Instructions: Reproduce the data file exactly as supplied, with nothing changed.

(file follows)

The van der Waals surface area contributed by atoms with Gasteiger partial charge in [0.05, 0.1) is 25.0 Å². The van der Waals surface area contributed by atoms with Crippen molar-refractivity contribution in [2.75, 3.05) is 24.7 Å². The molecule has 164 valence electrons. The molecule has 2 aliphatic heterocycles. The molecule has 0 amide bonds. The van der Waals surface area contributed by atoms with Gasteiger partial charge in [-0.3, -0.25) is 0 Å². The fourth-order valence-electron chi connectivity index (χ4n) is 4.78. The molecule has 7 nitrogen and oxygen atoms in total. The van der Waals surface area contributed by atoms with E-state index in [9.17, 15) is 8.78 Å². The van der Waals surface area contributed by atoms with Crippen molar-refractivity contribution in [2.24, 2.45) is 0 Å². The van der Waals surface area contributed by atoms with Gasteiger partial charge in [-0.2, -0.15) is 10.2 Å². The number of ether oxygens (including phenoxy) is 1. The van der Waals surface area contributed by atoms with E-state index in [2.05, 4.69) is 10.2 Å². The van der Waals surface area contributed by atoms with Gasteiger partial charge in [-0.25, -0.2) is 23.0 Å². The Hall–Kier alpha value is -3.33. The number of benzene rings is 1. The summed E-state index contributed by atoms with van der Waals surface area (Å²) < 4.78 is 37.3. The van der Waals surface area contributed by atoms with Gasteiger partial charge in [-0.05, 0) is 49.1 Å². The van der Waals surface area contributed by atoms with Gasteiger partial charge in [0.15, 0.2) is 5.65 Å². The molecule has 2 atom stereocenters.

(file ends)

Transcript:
The van der Waals surface area contributed by atoms with Gasteiger partial charge in [0.05, 0.1) is 25.0 Å². The van der Waals surface area contributed by atoms with Crippen molar-refractivity contribution in [2.75, 3.05) is 24.7 Å². The molecule has 164 valence electrons. The molecule has 2 aliphatic heterocycles. The molecule has 0 amide bonds. The van der Waals surface area contributed by atoms with Gasteiger partial charge in [-0.3, -0.25) is 0 Å². The fourth-order valence-electron chi connectivity index (χ4n) is 4.78. The molecule has 7 nitrogen and oxygen atoms in total. The van der Waals surface area contributed by atoms with E-state index in [9.17, 15) is 8.78 Å². The van der Waals surface area contributed by atoms with Crippen molar-refractivity contribution in [2.24, 2.45) is 0 Å². The van der Waals surface area contributed by atoms with Gasteiger partial charge in [-0.2, -0.15) is 10.2 Å². The number of ether oxygens (including phenoxy) is 1. The van der Waals surface area contributed by atoms with E-state index in [2.05, 4.69) is 10.2 Å². The van der Waals surface area contributed by atoms with Gasteiger partial charge in [-0.25, -0.2) is 23.0 Å². The Hall–Kier alpha value is -3.33. The number of benzene rings is 1. The summed E-state index contributed by atoms with van der Waals surface area (Å²) < 4.78 is 37.3. The van der Waals surface area contributed by atoms with Gasteiger partial charge in [-0.05, 0) is 49.1 Å². The van der Waals surface area contributed by atoms with Gasteiger partial charge in [0.15, 0.2) is 5.65 Å². The molecule has 2 atom stereocenters.